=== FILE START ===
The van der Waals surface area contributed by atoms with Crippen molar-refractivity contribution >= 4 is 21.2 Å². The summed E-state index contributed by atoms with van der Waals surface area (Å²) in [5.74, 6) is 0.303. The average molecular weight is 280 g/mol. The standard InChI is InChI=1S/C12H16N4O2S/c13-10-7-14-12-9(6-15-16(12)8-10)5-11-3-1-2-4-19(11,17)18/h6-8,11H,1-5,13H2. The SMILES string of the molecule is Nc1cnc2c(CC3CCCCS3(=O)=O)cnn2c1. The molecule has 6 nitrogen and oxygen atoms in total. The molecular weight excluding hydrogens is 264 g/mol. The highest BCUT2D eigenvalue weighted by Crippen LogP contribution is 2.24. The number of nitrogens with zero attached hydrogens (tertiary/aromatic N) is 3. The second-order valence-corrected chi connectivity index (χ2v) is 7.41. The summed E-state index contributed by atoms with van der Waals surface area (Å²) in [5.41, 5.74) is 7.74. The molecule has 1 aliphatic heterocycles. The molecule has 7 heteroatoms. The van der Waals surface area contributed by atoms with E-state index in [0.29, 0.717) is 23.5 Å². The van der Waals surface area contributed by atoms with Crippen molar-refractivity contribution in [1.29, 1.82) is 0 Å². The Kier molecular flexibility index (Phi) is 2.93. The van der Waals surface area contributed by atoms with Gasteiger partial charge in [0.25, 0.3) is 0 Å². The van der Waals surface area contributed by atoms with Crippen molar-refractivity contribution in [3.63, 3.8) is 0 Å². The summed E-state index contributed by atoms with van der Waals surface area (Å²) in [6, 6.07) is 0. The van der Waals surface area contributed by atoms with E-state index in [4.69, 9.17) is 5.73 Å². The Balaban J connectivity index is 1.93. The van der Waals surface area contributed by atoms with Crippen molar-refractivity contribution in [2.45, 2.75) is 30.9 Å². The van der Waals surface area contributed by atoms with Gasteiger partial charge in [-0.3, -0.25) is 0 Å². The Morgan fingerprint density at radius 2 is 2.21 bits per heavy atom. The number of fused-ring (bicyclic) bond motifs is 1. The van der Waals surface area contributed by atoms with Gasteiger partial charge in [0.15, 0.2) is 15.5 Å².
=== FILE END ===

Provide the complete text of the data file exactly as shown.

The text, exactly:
The van der Waals surface area contributed by atoms with Crippen molar-refractivity contribution >= 4 is 21.2 Å². The summed E-state index contributed by atoms with van der Waals surface area (Å²) in [5.74, 6) is 0.303. The average molecular weight is 280 g/mol. The standard InChI is InChI=1S/C12H16N4O2S/c13-10-7-14-12-9(6-15-16(12)8-10)5-11-3-1-2-4-19(11,17)18/h6-8,11H,1-5,13H2. The SMILES string of the molecule is Nc1cnc2c(CC3CCCCS3(=O)=O)cnn2c1. The molecule has 6 nitrogen and oxygen atoms in total. The molecular weight excluding hydrogens is 264 g/mol. The highest BCUT2D eigenvalue weighted by Crippen LogP contribution is 2.24. The number of nitrogens with zero attached hydrogens (tertiary/aromatic N) is 3. The second-order valence-corrected chi connectivity index (χ2v) is 7.41. The summed E-state index contributed by atoms with van der Waals surface area (Å²) in [5.41, 5.74) is 7.74. The molecule has 1 aliphatic heterocycles. The molecule has 7 heteroatoms. The van der Waals surface area contributed by atoms with E-state index in [0.29, 0.717) is 23.5 Å². The van der Waals surface area contributed by atoms with Crippen molar-refractivity contribution in [1.29, 1.82) is 0 Å². The Kier molecular flexibility index (Phi) is 2.93. The van der Waals surface area contributed by atoms with Gasteiger partial charge in [0.25, 0.3) is 0 Å². The van der Waals surface area contributed by atoms with Crippen molar-refractivity contribution in [3.63, 3.8) is 0 Å². The summed E-state index contributed by atoms with van der Waals surface area (Å²) in [6, 6.07) is 0. The van der Waals surface area contributed by atoms with E-state index in [4.69, 9.17) is 5.73 Å². The Balaban J connectivity index is 1.93. The van der Waals surface area contributed by atoms with Crippen molar-refractivity contribution in [2.45, 2.75) is 30.9 Å². The van der Waals surface area contributed by atoms with Gasteiger partial charge in [-0.3, -0.25) is 0 Å². The Morgan fingerprint density at radius 2 is 2.21 bits per heavy atom. The number of fused-ring (bicyclic) bond motifs is 1. The van der Waals surface area contributed by atoms with Gasteiger partial charge in [0.15, 0.2) is 15.5 Å².